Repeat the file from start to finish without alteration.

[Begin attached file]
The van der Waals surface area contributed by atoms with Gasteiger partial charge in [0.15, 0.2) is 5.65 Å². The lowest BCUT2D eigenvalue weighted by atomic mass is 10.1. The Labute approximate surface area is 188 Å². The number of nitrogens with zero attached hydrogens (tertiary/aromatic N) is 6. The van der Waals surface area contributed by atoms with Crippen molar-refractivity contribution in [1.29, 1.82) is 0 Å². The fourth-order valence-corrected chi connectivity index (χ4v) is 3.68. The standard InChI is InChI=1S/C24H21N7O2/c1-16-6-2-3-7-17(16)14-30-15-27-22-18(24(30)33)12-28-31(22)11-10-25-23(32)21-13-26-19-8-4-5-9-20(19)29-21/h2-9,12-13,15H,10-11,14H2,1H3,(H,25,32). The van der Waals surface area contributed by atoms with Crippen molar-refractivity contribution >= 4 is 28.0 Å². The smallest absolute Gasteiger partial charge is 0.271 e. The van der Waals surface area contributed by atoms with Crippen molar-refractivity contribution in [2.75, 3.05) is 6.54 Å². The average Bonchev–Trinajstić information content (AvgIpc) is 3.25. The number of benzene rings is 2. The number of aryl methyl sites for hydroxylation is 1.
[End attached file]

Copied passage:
The van der Waals surface area contributed by atoms with Gasteiger partial charge in [0.15, 0.2) is 5.65 Å². The lowest BCUT2D eigenvalue weighted by atomic mass is 10.1. The Labute approximate surface area is 188 Å². The number of nitrogens with zero attached hydrogens (tertiary/aromatic N) is 6. The van der Waals surface area contributed by atoms with Crippen molar-refractivity contribution in [1.29, 1.82) is 0 Å². The fourth-order valence-corrected chi connectivity index (χ4v) is 3.68. The standard InChI is InChI=1S/C24H21N7O2/c1-16-6-2-3-7-17(16)14-30-15-27-22-18(24(30)33)12-28-31(22)11-10-25-23(32)21-13-26-19-8-4-5-9-20(19)29-21/h2-9,12-13,15H,10-11,14H2,1H3,(H,25,32). The van der Waals surface area contributed by atoms with Crippen molar-refractivity contribution >= 4 is 28.0 Å². The smallest absolute Gasteiger partial charge is 0.271 e. The van der Waals surface area contributed by atoms with Crippen molar-refractivity contribution in [2.75, 3.05) is 6.54 Å². The average Bonchev–Trinajstić information content (AvgIpc) is 3.25. The number of benzene rings is 2. The number of aryl methyl sites for hydroxylation is 1.